DIY: Resealing a leaky oil pan with Hondbond

Discussion in 'DIY - Do It Yourself Forum' started by Raymond, Oct 22, 2008.

  1. Raymond

    Raymond Well-Known Member

    Posts:
    2,850
    Likes Received:
    6
    Joined:
    Feb 25, 2008
    Location:
    Miami, FL
    My car is a '99 AV6 coupe with 118k miles. I bought it used a few months ago and when I was doing the suspension installation I noticed the underside of the car was lightly coated in dirty oil and found where it had a slight leak from the oil pan.

    Did some searching here on V6p and found it was a pretty common issue on these cars, but didn't really find a good "how to" on how to go about fixing it without taking it to a dealer and getting raped on labor charges.

    In total this job costed me $30 total.

    $15 for the Hondabond HT (honda dealer)
    $15 for the 5 quarts of oil and a new Fram filter (sale at Autozone)

    Approx time needed (for a first timer like me): 4-6 hours, being generous. It could be done in 1-2 hours.

    For the record, this is how I did this on my car, so if someone follows these steps and somehow hurts themself or damages their vehicle, I am in no way responsible. I am not a mechanic, nor a professional.

    --

    *Put the front of the car on jackstands and block the rear wheels - I had both front wheels removed and the car jacked pretty high to give me more room to work.

    *I drained the oil over night. Placed a large pan underneath the car and removed the drain plug and the oil filter. I only did this because it got dark the night before when I got started, but if nothing else it assured every drop of oil was drained before I got to work the next morning, and the car was completely cooled off by the time I was down there.

    *Dropped the J-pipe. I didn't completely remove it from the catalytic converter, just used some long extensions and a ratchet to get to the bolts on the exhaust manifolds front and rear and dropped it down onto the floor. There were three bolts on each, so six total. If you wanted to completely remove it from the cat that would have been another three bolts - but I didn't find that necessary. You'll also need to unplug the front 02 sensor, one small bolt holds it up.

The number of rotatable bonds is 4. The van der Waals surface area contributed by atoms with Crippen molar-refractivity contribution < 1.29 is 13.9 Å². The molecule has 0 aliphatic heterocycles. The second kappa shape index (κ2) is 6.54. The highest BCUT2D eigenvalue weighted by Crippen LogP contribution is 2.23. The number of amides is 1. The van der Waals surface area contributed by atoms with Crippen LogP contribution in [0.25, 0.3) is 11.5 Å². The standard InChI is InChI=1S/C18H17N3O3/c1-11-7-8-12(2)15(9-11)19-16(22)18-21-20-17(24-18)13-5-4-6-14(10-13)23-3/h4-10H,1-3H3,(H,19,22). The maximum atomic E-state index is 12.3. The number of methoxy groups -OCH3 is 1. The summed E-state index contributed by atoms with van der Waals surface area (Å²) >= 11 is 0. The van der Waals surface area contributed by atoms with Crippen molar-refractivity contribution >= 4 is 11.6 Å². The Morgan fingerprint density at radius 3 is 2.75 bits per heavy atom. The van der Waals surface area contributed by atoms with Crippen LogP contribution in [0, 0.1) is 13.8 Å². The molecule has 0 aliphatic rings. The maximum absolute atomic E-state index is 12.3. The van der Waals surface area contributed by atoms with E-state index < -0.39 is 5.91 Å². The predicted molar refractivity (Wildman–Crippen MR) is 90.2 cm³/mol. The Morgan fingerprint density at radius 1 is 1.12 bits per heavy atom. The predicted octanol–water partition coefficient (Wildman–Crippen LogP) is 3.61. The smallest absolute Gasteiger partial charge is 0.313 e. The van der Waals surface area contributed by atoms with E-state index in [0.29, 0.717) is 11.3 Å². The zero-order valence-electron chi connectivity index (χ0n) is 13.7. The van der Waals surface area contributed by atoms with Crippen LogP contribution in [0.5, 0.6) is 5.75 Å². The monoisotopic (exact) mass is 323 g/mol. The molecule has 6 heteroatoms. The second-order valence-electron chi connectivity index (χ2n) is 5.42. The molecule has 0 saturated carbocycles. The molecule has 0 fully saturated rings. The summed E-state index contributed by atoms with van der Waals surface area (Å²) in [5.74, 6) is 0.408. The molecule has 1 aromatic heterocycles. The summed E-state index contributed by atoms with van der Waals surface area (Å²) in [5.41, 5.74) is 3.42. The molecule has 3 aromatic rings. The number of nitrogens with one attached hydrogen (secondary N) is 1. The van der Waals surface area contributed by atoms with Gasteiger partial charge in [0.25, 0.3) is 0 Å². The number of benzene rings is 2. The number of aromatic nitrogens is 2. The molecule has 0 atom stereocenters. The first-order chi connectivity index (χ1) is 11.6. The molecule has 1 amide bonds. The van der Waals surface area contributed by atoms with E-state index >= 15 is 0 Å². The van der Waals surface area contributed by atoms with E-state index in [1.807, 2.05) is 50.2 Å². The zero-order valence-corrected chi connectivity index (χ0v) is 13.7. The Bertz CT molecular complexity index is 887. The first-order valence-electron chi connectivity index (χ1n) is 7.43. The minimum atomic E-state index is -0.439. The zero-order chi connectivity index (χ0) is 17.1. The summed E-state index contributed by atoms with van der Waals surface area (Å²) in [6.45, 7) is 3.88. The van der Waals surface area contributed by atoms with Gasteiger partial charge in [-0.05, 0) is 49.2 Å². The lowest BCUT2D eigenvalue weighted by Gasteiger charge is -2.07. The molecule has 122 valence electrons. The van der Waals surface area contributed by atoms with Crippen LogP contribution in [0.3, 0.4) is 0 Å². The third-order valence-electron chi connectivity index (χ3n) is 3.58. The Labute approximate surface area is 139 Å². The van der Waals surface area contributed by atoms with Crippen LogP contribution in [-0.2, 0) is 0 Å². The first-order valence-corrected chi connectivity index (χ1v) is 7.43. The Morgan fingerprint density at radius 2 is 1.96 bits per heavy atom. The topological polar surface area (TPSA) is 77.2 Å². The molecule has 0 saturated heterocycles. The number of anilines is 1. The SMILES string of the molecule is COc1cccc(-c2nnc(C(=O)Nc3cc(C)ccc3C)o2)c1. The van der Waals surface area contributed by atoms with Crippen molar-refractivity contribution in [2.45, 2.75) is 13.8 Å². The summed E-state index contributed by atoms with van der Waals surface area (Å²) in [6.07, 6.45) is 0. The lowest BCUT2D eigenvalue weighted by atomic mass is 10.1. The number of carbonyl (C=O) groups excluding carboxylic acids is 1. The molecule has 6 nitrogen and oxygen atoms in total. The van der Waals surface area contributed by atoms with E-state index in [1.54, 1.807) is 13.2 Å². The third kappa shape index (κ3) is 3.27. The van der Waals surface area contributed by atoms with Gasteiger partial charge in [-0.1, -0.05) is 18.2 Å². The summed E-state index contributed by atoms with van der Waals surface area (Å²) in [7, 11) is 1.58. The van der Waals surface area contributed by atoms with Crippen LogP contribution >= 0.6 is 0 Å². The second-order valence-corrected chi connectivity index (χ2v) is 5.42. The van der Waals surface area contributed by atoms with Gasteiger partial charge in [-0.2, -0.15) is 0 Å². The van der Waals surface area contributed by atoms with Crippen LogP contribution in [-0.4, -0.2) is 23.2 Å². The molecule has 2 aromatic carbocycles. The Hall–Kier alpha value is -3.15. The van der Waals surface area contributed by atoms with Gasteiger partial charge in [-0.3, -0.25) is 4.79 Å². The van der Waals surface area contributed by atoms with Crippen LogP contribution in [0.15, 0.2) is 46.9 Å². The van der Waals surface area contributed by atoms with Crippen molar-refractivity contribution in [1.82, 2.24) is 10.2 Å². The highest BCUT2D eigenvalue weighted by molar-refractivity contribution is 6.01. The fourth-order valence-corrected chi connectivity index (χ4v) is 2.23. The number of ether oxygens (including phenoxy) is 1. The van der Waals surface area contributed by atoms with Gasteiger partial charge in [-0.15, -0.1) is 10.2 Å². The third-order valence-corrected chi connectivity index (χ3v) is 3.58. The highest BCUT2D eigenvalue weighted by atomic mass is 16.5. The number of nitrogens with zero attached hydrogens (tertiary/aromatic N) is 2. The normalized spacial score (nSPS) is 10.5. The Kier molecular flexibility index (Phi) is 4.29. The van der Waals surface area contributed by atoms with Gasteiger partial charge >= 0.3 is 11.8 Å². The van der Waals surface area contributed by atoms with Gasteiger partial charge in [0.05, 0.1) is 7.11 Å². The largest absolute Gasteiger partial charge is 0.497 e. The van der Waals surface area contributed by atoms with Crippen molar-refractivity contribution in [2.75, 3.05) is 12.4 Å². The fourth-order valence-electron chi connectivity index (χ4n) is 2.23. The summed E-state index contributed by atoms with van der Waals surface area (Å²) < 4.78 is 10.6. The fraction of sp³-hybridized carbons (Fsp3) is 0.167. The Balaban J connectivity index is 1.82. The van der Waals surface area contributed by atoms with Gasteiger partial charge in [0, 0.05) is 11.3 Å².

*Removed all one million oil pan bolts. There's a lot down there, but it's pretty straightforward. I loosened them all first and then removed them from the center, outwards. There are two hidden underneath a dust shield on the side that connects to the transmission, I didn't know that until I got down there. There's also two larger bolts that connect to the transmission itself that need to come off.

    *I used a very thin screwdriver to pry the oil pan off the car. They say not to do this but as long as you're gentle I really doubt you can hurt anything, I didn't! Since the old sealant is still on there the pans not just going to drop down when you remove the bolts. A little prying on one side and we were able to get it off.

    *It came right down, nothing was in the way, no brackets or frames, just turn it a little sideways and you have plenty of room to drop it down.

    *Clean! I cleaned everything, made the bottom of the car spotless. If nothing else but to please my OCD, but also to make it easier to tell if it's leaking in the future. I cleaned the pan inside and out, and the underside of the car where the oil had leaked all over before.

    *Scrape! Make sure you scrape all the old gasket off the oil pan, and the bottom of the engine. This will assure a nice, smooth surface for the new Hondabond to sit. I used a fairly smooth metal scraper and some brake cleaner to make sure it was all off.

    *Then apply a nice even bead of Hondabond to the oil pan. I probably used more than needed, but if you buy the Hondabond from a dealership like I did you'll have enough to do 3-4 of these jobs. The stuff is really thick so you shouldn't need TOO much to cover the whole line.

    *Then just reverse the process for installation. Put all the bolts onto the oil pan, I started at the corners and worked my way inwards. Ensure they are all tight, check 'em twice if you want.

    *Put on the new oil filter, and put the drain plug back into the pan.

    *Reattach the J-pipe to the exhaust manifolds, and plug in the 02 sensor.

    *Put the wheels back on, etc etc.